South Korea in the Driver’s Seat

19 Apr

20111111coreas.png Stephen W. Bosworth, former U.S. Special Representative for North Korea Policy and former U.S. Ambassador to the Republic of Korea (and a whole lot of other positions) lays out a refreshingly geopolitical take on North Korea…

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…and then concludes, that South Korea is taking a much more assertive role these days in the R.O.K.-U.S. approach to North Korea. It’s no surprise he mentions China’s preeminent role, or even that Japan has dropped out. But, if it’s South Korea vs. China, then, if what R.O.K. Unification Minister Yu Woo-ik is saying is any indication, it’s rough times ahead.

Speaking at a talk with ministry journalists Wednesday morning, Yu said he planned to continue with the approach of increased flexibility in spite of the rocket launch.

“We will continue allowing humanitarian support by private NGOs and assistance to vulnerable segments through international organizations. The offers for dialogue still stand if North Korea accepts sincerely,” he affirmed.

Yu added that the government had not given up hope of improving inter-Korean relations and wanted to leave some room for North Korea to “proceed onto the right path.”


Yu also said the government would proceed with the necessary sanctions, coordinating closely with the international community.

Regarding the nature of the sanctions, Yu said the government would “withhold its efforts to expand flexibilization measures.

“We are unlikely to branch out from inter-Korean religious and artistic interchange into the areas of sports and academics, and we will have to undertake a somewhat flexible reexamination of the previous exchange and cooperation efforts,” he added.

If anyone can translate this, please post a comment. No strateic vision here, which is definitely something China has. The R.O.K.- U.S. side seems adrift. Does anyone know something about the vision thing?

So how should we treat such a petulant, yet dangerous, child? The strategy thus far can best described as putting North Korea in a corner, peppered with name calling and taunting on the part of the Western media. The nonproliferation regime has attempted to isolate North Korea and treat it as an anomaly and example of what not to do (this one’s for you, Tehran). But beyond this, Western engagement needs to draw lessons from other cases and pursue exit strategies from the current cycle of inertia with North Korea. Clearly it would be perfunctory to equate North Korea to the Soviet Union; however, the rapprochement between Reagan and Gorbachev offers insight into alleviating tensions between former adversaries under the tensest of conditions. In totalitarian regimes, change of leadership can be a once in a lifetime opportunity. These recent provocations suggest Kim Jong Un is likely to follow his father’s pattern of behavior, however what if he was given an alternative? What if he has the potential to become North Korea’s Gorbachev?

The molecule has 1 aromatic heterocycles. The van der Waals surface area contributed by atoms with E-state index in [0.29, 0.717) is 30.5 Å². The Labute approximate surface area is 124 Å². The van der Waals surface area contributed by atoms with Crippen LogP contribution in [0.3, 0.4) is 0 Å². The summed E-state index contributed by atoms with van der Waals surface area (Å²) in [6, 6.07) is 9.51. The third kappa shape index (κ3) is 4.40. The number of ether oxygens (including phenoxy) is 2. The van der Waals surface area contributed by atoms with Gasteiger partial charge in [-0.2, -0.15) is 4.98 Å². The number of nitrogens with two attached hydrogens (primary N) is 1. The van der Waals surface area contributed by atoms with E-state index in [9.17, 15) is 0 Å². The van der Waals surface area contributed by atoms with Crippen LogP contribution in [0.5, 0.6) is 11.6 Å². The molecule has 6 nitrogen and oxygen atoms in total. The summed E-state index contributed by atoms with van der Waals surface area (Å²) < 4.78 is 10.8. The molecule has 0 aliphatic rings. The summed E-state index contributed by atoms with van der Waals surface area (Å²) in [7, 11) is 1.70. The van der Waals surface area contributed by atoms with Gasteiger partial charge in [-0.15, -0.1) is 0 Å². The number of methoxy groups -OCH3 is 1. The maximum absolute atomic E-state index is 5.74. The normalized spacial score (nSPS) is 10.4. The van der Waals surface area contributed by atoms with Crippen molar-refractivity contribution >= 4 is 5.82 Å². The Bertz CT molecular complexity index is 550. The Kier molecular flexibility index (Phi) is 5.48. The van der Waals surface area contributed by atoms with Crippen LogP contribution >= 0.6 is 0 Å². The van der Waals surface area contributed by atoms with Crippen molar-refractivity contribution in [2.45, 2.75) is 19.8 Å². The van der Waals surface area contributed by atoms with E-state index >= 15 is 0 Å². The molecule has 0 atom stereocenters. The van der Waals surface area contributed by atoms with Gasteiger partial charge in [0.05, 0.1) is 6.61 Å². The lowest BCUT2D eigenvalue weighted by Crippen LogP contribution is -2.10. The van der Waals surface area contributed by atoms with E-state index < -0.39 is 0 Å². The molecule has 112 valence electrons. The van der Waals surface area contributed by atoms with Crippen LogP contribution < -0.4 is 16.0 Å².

What would Reagan do with Kim Jong Un? With some extrapolation, we can identify four principles from Reagan’s strategy of engagement with the Soviet Union that could offer guidance, assuming the United States remains engaged either on a bilateral or multilateral level, regardless of the fate of the Six Party Talks. The United States sought to address sources of Soviet insecurity, which is exactly what must drive any strategy hoping to halt the current trajectory of relations with North Korea. First, Reagan emphasized the importance of linkage. He bundled together four initiatives with which to engage the Soviet Union and pursued them in parallel. This served to lay a diplomatic groundwork, which must be the first step for North Korea. Such a linkage strategy could include human rights efforts and economic collaboration with South Korea, along with efforts in the nuclear realm, such as allowing in IAEA inspectors. Second, even before Gorbachev came to power, Reagan tested the waters of rapprochement by taking small steps and sending subtle signals that he was not content with the status quo and open to improving relations. In the case of North Korea, small steps will likely need to come from China rather than the West, but Pyongyang should be made to understand the status quo is unacceptable and there are alternative means of regime security, international engagement, and domestic control. Third, Reagan did not ignore bad behavior, such as the downing of a South Korean passenger airliner, and would not sacrifice long-term visions for short-term diplomatic gains. The West should not merely roll its eyes at recent North Korean provocations, as this could tempt Pyongyang to resort to increasingly aggressive actions. Instead, the United States can revisit and, if necessary, reinstate the Bush-era targeted sanctions against the military and political elites, along with rescinding the Leap Day agreement. And finally, Reagan maintained a strategic vision throughout the ups and downs of engagement with Gorbachev, namely the desire for reciprocal reductions in nuclear weapons and a more peaceful world order. For North Korea, the West should not lose sight of the primary objectives – to uphold the nonproliferation norm and improve stability in the region.

Is it that bad, that Ronald Reagan can be associated with coherence and reasonableness?

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